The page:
The FDA has identified this as a Class I recall, the most serious type of recall. Use of these devices may cause serious injuries or death.

Recalled Product

  • Medtronic Evera, Viva, Brava, Claria, Amplia, Compia, and Visia Implantable Cardioverter Defibrillators (ICDs) and Cardiac Resynchronization Therapy (CRT-Ds)
  • Models: Full List of Affected Devices below
  • Serial Numbers: Full List of Affected Devices below
  • Distribution Dates: August 31, 2012 to May 9, 2018
  • Devices Recalled in the U.S.: 239,171
  • Date Initiated by Firm: February 3, 2021

Device Use

Medtronic’s Evera, Viva, Brava, Claria, Amplia, Compia, and Visia Implantable Cardioverter Defibrillators (ICDs) and Cardiac Resynchronization Therapy (CRT-Ds) are devices that provide pacing for slow heart rhythms, and electrical shock or pacing to stop dangerously fast heart rhythms.

ICDs and CRT-Ds are both implanted under the skin in the upper chest area with connecting insulated wires called "leads" that go into the heart. A person may need an ICD or CRT-D if their heartbeat is too slow (bradycardia), too fast (tachycardia), or needs coordination to treat heart failure.

Reason for Recall

Medtronic is recalling the specified ICDs and CRT-Ds due to an unexpected and rapid decrease in battery life. The decrease in battery life is caused by a short circuit and will cause some devices to produce a “Recommended Replacement Time” (first warning that the battery is low) earlier than expected. Some devices may progress from “Recommended Replacement Time” to full battery depletion within as little as one day.

If the user does not respond to the first warning, the device may stop functioning. The likelihood that this issue will occur is constant after approximately three years after device use.

There have been 444 complaints regarding these devices. There are 264 Medical Device Reports, with 18 injuries including people experiencing bradycardia (slow heart rhythm) or heart failure symptoms. Zero deaths have been reported.

Who May be Affected

  • Health care providers using the affected Evera and Visia family ICDs, Viva, Claria, Amplia, and Compia Family CRT-Ds
  • Patients who require care using he affected Evera and Visia family ICDs, Viva, Claria, Amplia, and Compia Family CRT-Ds

What to Do

On February 3, 2021, Medtronic sent an Urgent Medical Device Correction letter to all affected health care professionals. The letter gave the following information:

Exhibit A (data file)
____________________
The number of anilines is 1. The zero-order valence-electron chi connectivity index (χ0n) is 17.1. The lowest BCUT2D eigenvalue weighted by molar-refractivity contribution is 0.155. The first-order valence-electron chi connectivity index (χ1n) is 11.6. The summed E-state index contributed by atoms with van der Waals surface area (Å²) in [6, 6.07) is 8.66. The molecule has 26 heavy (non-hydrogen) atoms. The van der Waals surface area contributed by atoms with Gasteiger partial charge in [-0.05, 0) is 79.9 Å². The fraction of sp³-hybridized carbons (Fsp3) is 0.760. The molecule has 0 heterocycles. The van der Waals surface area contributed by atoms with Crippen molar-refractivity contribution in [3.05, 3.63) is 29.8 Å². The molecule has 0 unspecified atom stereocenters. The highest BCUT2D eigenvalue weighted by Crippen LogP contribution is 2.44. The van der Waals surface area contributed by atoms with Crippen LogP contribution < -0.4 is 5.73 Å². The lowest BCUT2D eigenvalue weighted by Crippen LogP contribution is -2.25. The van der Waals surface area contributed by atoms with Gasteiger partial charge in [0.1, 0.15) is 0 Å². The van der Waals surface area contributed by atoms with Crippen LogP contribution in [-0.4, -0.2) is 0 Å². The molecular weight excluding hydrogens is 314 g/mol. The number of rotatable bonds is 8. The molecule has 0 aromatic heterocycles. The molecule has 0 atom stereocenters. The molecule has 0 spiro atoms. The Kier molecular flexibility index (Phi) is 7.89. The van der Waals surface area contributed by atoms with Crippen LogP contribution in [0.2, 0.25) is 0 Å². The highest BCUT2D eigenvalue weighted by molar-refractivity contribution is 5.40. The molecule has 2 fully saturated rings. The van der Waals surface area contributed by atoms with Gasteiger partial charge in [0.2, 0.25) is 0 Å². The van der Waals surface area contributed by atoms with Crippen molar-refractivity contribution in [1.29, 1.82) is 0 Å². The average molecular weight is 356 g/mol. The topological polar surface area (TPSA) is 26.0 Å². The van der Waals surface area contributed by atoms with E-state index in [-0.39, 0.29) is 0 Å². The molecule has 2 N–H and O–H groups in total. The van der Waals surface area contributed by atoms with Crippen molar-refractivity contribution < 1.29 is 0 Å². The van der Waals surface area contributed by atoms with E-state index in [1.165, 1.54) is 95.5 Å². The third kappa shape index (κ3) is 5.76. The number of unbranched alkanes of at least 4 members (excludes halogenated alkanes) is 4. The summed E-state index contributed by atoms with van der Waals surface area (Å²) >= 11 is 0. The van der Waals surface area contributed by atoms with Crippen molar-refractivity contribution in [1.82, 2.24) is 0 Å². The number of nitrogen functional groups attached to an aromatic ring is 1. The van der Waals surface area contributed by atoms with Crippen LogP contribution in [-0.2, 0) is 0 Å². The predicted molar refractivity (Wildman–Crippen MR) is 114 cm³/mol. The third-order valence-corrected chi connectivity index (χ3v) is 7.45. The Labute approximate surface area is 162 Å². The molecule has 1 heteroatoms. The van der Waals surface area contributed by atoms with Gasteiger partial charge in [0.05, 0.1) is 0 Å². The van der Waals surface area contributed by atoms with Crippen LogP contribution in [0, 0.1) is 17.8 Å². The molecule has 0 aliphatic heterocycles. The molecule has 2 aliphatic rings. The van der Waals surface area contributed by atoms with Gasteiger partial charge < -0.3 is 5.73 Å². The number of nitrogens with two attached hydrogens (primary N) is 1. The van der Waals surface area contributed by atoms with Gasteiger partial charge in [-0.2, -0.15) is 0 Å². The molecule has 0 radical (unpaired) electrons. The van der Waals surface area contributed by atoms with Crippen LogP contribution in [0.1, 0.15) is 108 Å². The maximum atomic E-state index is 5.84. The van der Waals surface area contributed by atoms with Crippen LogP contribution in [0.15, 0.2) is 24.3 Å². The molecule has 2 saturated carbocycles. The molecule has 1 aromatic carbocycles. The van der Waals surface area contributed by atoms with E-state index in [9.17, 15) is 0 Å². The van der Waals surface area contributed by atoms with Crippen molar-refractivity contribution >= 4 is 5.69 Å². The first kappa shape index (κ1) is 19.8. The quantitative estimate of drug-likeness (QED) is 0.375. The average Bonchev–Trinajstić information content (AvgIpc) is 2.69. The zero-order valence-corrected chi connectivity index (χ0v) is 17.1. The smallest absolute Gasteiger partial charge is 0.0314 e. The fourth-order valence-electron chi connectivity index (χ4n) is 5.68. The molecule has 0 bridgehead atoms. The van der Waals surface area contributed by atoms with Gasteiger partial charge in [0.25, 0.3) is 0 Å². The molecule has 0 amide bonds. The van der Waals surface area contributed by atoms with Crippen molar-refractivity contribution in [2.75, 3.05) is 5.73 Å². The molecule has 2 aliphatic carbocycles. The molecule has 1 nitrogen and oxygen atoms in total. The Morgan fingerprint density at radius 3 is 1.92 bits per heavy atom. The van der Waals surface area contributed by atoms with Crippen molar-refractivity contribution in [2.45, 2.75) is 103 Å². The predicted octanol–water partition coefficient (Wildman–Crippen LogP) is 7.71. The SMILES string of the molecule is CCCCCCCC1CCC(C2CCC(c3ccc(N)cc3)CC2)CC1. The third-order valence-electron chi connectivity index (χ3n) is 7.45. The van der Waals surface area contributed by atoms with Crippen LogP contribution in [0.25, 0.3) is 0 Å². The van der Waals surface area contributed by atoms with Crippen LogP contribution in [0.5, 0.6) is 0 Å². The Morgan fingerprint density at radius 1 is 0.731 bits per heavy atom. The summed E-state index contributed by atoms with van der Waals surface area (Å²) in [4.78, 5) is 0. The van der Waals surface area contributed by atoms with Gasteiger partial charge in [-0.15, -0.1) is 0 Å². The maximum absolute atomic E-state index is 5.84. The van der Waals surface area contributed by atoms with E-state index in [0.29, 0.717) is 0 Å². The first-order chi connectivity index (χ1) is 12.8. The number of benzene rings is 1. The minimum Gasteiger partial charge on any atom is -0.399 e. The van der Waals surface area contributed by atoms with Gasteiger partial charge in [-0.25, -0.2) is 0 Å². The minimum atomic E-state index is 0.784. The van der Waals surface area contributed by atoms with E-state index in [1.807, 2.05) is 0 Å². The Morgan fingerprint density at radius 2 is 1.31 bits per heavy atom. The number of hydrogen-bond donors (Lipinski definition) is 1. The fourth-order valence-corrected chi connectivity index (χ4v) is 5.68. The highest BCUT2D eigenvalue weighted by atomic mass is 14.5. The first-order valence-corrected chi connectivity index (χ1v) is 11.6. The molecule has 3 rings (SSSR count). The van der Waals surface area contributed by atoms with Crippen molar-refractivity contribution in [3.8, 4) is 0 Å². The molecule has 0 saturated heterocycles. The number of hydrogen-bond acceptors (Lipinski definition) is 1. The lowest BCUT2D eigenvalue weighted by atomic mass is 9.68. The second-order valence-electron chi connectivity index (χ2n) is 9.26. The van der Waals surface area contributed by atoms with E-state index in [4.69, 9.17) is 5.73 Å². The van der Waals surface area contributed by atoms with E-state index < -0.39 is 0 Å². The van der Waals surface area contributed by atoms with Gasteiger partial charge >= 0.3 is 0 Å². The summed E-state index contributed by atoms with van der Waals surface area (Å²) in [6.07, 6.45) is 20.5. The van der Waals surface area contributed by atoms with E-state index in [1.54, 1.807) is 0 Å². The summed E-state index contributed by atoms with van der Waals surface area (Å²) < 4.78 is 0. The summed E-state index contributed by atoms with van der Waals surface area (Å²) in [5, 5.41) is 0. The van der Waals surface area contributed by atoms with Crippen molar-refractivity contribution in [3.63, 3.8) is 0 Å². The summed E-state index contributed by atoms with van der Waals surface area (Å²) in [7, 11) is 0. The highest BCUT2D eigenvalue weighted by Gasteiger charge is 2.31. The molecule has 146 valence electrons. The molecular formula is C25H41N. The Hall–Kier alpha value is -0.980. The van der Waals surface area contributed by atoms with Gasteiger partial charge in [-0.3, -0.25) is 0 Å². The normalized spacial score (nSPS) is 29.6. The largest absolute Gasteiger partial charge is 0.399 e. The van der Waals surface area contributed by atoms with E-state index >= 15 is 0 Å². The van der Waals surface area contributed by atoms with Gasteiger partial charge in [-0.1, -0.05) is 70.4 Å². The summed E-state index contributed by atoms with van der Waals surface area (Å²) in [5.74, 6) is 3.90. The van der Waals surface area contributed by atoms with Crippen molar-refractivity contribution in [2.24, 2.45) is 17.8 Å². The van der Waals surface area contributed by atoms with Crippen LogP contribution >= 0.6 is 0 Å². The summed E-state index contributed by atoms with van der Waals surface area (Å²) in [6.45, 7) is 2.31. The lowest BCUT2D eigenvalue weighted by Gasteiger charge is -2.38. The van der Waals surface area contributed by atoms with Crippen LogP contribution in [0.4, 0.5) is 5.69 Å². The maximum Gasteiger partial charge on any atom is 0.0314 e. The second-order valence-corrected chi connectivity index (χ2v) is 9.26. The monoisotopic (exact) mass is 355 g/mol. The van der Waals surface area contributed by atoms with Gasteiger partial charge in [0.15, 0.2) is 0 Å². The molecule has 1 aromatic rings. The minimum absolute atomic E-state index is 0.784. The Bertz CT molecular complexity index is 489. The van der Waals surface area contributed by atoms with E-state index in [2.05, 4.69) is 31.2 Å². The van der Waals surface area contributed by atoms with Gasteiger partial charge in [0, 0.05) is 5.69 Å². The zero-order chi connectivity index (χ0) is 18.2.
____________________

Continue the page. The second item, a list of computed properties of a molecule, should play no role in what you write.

Patient Management Guidance

  • Continue normal follow-up per local clinical protocol.
    • Data suggests that battery failure is less common in patients who use the battery most, such as for frequent pacing support and higher voltage therapy.
    • Where possible, take advantage of the CareLink™ home monitoring system and the wireless low battery voltage CareAlert.
    • The low battery voltage audible alert is shipped ‘On’ with high-urgency tones; Remind patients to contact their clinic if they hear an audible alert, particularly since they may be opting to delay clinic visits due to COVID-19 guidance.
    • Inform a Medtronic Representative of any unexpected device behaviors.
    • Be aware that the inability to operate the device, or transmit data, may be an indicator that the device has experienced this issue.
  • If unexpected Recommended Replacement Time (RRT) is observed, prompt replacement of the device should occur with the underlying clinical situation of the patient:
    • For non-pacing dependent patients or for primary prevention ICD patients, replacement within one week of an unexpected RRT notification is recommended.
    • For pacing dependent patients, immediate replacement is recommended following an unexpected RRT notification. Note: For all patients, this issue can also manifest as an unexpected change in the remaining longevity estimate cannot be attributed to programming changes, or changes in use conditions.

The letter also stated:

  • Medtronic medical staff in consultation with the Independent Physician Quality Panel recommends against replacing the device due to the low rate of occurrence and the low risk for permanent harm if immediate replacement occurs in response to an unexpected RRT.
  • Patients and clinicians may determine if a specific device is affected by looking up the serial number on Medtronic’s Product Performance website:
  • Clinicians should also:
    • Complete a Clinician Confirmation Certificate (included with the correction letter) and return via email to
    • Notify Medtronic of any adverse events or quality problems associated with your use of this product.

Contact Information

Customers with questions should contact their local Medtronic Representative or Medtronic Technical Services at: Tachycardia Devices 800-723-4636

Full List of Affected Devices

Additional Resources:

How do I report a problem?

Health care professionals and consumers may report adverse reactions or quality problems they experienced using these devices to MedWatch: The FDA Safety Information and Adverse Event Reporting Program using an online form, regular mail, or FAX.